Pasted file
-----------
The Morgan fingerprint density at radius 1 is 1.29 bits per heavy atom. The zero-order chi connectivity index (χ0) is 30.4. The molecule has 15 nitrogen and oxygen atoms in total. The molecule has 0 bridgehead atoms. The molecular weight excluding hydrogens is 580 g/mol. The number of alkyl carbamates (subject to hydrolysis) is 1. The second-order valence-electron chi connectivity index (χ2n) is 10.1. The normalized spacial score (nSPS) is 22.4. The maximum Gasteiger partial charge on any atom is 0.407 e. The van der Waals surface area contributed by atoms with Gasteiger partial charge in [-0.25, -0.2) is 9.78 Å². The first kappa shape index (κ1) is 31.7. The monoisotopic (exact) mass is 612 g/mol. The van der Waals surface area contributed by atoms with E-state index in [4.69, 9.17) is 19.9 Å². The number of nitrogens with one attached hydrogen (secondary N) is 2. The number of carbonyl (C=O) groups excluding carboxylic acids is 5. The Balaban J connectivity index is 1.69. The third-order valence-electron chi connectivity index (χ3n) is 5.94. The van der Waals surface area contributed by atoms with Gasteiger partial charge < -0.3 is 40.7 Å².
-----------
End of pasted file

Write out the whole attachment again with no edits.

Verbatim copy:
The Morgan fingerprint density at radius 1 is 1.29 bits per heavy atom. The zero-order chi connectivity index (χ0) is 30.4. The molecule has 15 nitrogen and oxygen atoms in total. The molecule has 0 bridgehead atoms. The molecular weight excluding hydrogens is 580 g/mol. The number of alkyl carbamates (subject to hydrolysis) is 1. The second-order valence-electron chi connectivity index (χ2n) is 10.1. The normalized spacial score (nSPS) is 22.4. The maximum Gasteiger partial charge on any atom is 0.407 e. The van der Waals surface area contributed by atoms with Gasteiger partial charge in [-0.25, -0.2) is 9.78 Å². The first kappa shape index (κ1) is 31.7. The monoisotopic (exact) mass is 612 g/mol. The van der Waals surface area contributed by atoms with E-state index in [4.69, 9.17) is 19.9 Å². The number of nitrogens with one attached hydrogen (secondary N) is 2. The number of carbonyl (C=O) groups excluding carboxylic acids is 5. The Balaban J connectivity index is 1.69. The third-order valence-electron chi connectivity index (χ3n) is 5.94. The van der Waals surface area contributed by atoms with Gasteiger partial charge < -0.3 is 40.7 Å².